The 2018 Global Peace Index (GPI) indicates Tajikistan and Turkmenistan to be the least peaceful countries in the Central Asian region.

The 2018 GPI ranks Tajikistan and Turkmenistan 114th and 110th respectively among 163 nations and territories.

Kazakhstan ranks 70th, Uzbekistan ranks 104th and Kyrgyzstan ranks 108th. 

The 2018 GPI ranks Russia 154th among the ten least peaceful countries of the world.

Iceland remains the most peaceful country in the world, a position it has held since 2008.  New Zealand, Austria, Portugal and Denmark also sit in the top five most peaceful rankings.

The 2018 GPI indicates Syria (163rd), Afghanistan (162nd), South Sudan (161st), Iraq (160th) and Somalia (159th) to be the least peaceful countries.  Syria remains the least peaceful country in the world, a position it has held for the past five years. 

The 2018 Global Peace Index, which is the twelfth edition of the Global Peace Index (GPI) ranking 163 independent states and territories according to their level of peacefulness, shows the world is less peaceful today than at any time in the last decade.

Produced by the Institute for Economics and Peace (IEP), the GPI is the world’s leading measure of global peacefulness.  This report presents the most comprehensive data-driven analysis to-date on trends in peace, its economic value, and how to develop peaceful societies.  The GPI covers 99.7% of the world’s population, using 23 qualitative and quantitative indicators from highly respected sources, and measures the state of peace using three thematic domains: the level of Societal Safety and Security; the extent of Ongoing Domestic and International Conflict; and the degree of Militarization.  The results of the 2018 GPI find that the global level of peace has deteriorated by 0.27% in the last year, marking the fourth successive year of deteriorations.  Ninety-two countries reportedly deteriorated, while 71 countries improved.  The 2018 GPI reveals a world in which the tensions, conflicts, and crises that emerged in the past decade remain unresolved, especially in the Middle East, resulting in a gradual, sustained fall in peacefulness.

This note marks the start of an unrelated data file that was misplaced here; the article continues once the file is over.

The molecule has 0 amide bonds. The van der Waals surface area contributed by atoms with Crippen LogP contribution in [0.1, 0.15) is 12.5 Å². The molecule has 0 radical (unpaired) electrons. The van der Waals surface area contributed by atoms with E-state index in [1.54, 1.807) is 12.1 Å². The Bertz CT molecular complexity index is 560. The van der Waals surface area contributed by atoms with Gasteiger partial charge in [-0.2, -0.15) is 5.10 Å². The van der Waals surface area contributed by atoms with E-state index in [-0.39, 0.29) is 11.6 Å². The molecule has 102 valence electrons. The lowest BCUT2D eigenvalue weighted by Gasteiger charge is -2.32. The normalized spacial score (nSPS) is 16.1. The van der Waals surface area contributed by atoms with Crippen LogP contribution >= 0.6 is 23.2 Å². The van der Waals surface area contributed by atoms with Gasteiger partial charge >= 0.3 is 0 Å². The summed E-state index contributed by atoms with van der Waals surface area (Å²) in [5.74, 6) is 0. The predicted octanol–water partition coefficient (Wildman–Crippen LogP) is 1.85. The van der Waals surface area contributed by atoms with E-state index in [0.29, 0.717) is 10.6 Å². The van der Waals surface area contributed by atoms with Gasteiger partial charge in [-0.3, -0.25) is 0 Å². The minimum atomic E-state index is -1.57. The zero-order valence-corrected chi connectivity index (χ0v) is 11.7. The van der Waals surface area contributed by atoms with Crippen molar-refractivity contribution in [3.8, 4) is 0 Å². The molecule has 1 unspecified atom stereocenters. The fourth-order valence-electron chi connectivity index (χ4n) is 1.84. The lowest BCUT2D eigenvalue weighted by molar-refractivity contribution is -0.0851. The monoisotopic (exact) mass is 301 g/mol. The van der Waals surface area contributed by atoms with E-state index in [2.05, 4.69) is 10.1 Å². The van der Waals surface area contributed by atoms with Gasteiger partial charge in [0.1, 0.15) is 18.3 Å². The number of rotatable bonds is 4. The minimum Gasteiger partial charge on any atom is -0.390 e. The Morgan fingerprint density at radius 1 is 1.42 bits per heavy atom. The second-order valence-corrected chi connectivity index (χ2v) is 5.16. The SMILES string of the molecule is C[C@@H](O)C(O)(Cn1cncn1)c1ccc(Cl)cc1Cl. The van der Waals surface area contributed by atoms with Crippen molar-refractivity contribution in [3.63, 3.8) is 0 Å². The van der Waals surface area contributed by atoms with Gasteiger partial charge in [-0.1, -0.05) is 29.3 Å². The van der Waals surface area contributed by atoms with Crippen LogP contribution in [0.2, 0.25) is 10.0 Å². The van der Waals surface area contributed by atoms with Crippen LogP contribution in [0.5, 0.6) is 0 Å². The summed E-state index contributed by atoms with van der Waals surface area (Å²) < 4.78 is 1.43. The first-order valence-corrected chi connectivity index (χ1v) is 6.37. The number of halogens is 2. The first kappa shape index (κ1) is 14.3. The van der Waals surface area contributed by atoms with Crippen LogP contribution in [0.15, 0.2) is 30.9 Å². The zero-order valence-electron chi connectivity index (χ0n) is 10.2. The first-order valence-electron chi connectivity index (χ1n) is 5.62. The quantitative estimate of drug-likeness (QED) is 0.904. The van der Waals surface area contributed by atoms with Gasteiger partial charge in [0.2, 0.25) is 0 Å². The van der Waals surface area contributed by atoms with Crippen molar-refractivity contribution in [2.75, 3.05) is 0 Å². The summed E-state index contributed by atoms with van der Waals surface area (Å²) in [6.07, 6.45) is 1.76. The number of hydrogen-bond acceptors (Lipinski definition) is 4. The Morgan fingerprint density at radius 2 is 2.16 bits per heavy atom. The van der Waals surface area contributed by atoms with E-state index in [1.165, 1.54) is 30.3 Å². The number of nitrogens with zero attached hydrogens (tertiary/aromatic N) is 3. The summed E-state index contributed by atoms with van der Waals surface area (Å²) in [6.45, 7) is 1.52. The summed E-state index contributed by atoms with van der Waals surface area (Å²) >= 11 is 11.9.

The economic impact of violence on the global economy in 2017 was $14.76 trillion in purchasing power parity (PPP) terms. This figure is equivalent to 12.4% of the world’s economic activity (gross world product) or $1,988 for every person.  The economic impact of violence reportedly increased by 2% during 2017 due to a rise in the economic impact of conflict and increases in internal security spending.